That big fight could be a knockout for your business.

Your bar is all ready to broadcast the UFC fight. You’ve advertised on social media, created a drink special just for the night, and brought in extra staff to cover the crazy crowd you’re expecting. It’s going to be record numbers of patrons, the register won’t stop ringing, and you’re seeing dollar signs! Everything’s good to go—there’s just one small hitch. Did you pay the right price to broadcast the fight? If not, all that hard work and planning could end up costing you far more than you bring in. It could end up costing you your business.

Over the last several years, hundreds of business owners have had a night just like the one you’re planning. Unfortunately, a week or two later, they received a letter that spelled disaster. It’s a letter alleging that the bar or restaurant owner violated federal statute by improperly broadcasting a UFC fight and demanding thousands of dollars to avoid litigation. Litigation brought by entities like Joe Hand Promotions, J&J productions, or the UFC itself, which would be seeking HUNDREDS of thousands of dollars in damages. Maybe the owner thinks it’s a prank, or that it will just go away. Then a process server comes knocking.

Federal law governs the broadcast of cable and satellite images. If a business broadcasts a program without proper authorization, it can be subject to statutory damages—the most commonly cited statutes allow for maximum damages of up to $110,000, plus payment of the plaintiff’s attorneys’ fees. Fighting a lawsuit in federal court is not cheap, but ignoring the lawsuit could result in a default judgment being entered against you and/or your business. It sounds like a lose-lose, so what can you do?

  1. Dirty Boxing: First, DO NOT bring in your residential cable or satellite box to your business. This opens you to liability outside of the UFC context and can up the statutory damages relating to the UFC fight as it can be used to prove intent.
  2. Prize Money: If you are planning on broadcasting a fight at your business, you should expect to pay the commercial price—ranging from several hundred to several thousand dollars per event, depending on your venue’s fire code capacity. Several lawsuit defendants have claimed their cable or satellite provider messed up by giving them the residential price (usually under $100). If the price sounds too good to be true, it probably is! Be sure you confirm you are paying the commercial price for the broadcast to avoid exposure.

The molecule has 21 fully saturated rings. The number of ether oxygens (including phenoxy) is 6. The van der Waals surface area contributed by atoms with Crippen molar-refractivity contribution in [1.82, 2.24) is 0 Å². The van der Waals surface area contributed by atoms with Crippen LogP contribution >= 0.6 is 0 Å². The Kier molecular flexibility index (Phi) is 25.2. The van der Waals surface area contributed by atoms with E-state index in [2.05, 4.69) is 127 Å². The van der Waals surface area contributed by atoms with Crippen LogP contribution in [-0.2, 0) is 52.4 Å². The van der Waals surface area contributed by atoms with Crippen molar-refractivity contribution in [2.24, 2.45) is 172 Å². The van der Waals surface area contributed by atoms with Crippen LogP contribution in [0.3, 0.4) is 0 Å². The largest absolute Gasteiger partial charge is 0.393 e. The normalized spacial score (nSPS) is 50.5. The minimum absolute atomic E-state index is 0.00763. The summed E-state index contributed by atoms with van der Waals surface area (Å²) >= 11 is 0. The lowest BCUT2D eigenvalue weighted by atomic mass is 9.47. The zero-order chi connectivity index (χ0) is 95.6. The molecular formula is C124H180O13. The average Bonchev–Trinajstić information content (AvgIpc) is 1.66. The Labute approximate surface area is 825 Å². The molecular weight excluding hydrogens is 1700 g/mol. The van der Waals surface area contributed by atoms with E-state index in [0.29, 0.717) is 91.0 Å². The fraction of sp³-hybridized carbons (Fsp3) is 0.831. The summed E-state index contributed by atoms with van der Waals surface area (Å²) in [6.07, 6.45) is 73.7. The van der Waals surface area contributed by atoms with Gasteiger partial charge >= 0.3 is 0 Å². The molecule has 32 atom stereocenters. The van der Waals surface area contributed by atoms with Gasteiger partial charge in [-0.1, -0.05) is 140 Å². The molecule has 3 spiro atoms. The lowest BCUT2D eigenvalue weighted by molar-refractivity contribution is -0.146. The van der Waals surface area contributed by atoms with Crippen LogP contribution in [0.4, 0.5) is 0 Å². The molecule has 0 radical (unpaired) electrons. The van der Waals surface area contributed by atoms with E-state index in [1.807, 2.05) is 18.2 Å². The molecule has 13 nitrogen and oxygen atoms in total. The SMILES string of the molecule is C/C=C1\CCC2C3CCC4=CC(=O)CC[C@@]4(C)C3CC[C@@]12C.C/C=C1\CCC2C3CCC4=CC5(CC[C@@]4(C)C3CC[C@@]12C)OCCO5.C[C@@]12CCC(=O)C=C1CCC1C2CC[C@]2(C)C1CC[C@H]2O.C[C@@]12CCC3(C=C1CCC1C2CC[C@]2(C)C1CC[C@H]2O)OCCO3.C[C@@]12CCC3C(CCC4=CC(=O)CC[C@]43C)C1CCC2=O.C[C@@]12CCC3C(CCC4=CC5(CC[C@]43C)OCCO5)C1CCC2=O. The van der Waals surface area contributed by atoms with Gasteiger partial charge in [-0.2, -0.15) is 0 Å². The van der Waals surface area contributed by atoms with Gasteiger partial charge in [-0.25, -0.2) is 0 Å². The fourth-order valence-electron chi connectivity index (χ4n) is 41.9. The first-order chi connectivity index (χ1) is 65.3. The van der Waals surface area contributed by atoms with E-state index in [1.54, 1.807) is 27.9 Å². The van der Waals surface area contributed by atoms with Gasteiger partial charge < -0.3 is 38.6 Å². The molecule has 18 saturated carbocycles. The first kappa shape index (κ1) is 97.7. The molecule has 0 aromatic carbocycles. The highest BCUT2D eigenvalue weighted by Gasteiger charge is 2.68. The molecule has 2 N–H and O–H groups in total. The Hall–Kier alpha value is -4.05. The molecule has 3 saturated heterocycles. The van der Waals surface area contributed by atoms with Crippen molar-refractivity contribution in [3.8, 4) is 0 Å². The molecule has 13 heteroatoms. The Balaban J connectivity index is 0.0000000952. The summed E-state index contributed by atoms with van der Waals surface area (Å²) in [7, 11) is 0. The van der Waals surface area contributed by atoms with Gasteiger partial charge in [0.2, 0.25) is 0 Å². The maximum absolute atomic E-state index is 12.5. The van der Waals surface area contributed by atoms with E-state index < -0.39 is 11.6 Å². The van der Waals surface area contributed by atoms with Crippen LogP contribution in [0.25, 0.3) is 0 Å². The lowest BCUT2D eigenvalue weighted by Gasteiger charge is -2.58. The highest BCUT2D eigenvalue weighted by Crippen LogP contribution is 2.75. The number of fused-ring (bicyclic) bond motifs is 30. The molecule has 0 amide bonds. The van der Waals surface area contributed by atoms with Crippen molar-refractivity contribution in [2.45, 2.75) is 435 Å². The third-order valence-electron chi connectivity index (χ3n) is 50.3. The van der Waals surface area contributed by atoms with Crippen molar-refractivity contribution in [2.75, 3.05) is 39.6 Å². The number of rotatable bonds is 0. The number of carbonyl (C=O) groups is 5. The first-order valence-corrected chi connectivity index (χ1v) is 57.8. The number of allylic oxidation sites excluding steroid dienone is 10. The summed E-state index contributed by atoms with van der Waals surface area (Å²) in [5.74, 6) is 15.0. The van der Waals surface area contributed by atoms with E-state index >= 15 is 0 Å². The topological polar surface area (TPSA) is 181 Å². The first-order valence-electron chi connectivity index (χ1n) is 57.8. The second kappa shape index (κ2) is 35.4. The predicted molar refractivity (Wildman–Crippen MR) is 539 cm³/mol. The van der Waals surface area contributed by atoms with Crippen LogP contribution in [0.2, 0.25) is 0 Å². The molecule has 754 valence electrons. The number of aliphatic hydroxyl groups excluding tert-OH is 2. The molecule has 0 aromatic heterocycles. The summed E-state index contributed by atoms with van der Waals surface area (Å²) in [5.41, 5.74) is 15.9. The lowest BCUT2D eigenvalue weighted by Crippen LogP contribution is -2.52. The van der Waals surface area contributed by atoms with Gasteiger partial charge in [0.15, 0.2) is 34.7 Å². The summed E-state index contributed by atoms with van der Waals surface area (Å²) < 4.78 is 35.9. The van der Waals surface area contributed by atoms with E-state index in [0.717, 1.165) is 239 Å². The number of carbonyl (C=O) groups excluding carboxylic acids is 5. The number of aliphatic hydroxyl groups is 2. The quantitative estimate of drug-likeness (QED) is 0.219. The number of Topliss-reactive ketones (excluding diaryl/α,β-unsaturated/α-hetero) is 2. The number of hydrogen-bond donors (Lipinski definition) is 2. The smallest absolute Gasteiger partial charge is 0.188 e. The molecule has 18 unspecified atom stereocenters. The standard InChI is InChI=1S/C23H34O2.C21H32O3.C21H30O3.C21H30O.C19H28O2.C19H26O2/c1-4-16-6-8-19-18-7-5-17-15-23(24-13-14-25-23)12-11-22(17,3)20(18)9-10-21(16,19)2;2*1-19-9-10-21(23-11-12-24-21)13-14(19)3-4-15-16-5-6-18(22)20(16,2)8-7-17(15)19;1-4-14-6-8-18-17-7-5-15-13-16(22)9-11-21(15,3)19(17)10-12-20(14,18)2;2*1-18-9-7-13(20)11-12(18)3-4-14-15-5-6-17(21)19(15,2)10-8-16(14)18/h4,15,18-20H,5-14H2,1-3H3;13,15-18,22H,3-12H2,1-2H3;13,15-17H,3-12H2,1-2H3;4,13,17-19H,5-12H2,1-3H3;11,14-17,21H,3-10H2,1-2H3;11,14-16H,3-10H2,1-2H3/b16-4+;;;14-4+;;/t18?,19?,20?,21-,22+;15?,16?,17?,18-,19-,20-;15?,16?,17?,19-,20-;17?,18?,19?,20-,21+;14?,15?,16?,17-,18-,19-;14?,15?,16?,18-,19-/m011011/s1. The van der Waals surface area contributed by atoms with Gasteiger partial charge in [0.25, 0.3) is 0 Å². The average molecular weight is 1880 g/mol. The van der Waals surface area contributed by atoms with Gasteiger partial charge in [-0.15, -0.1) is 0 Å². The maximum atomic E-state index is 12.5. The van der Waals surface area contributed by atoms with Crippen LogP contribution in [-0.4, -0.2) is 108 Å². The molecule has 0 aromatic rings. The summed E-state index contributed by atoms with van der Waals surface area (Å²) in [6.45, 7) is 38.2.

3. Submission: If your business DID broadcast the fight in violation of federal statute, your best bet is probably going to be settlement with the company who sends you the demand letter. Unfortunately, the statute does not require bad intent to be found in violation. Think of it like a speeding ticket; the cop doesn’t care WHY you were speeding, just that you were going faster than the posted limit. Talking to an attorney may help you understand if there are any potential loop holes (like an expired statute of limitations), and, if not, an attorney can be your advocate to lower the settlement amount.
  4. Take It to the Mat: Once a lawsuit has been filed, the licensing company is going to be much less willing to settle at a reasonable price. Because the statute allows for the company to recover its attorneys’ fees from the defendant if successful, the company really has no motivation to drop it. Therefore, trying to resolve the matter before a lawsuit is filed is probably in your best interest. If, though, your attorney believes there could be grounds to get the lawsuit thrown out, pursuing litigation may be worth it. Just know that these companies keep several law firms busy on just this kind of lawsuit, so they will have all the arguments down pat. It will likely take your attorney significant time and money to defend against the action, so you have to be willing to pay up.

So, what are the key takeaways here? First, don’t ever try to get around federal regulations regarding cable and satellite piracy—it’s just not going to end well for you. Second, if you receive a letter like the one outlined above, DON’T IGNORE IT. Reach out to an attorney or the licensing company to get it resolved right away.

If you’ve received a demand letter or have any questions about UFC broadcast liability, contact a Goosmann attorney in Omaha, Sioux City, or Sioux Falls today!


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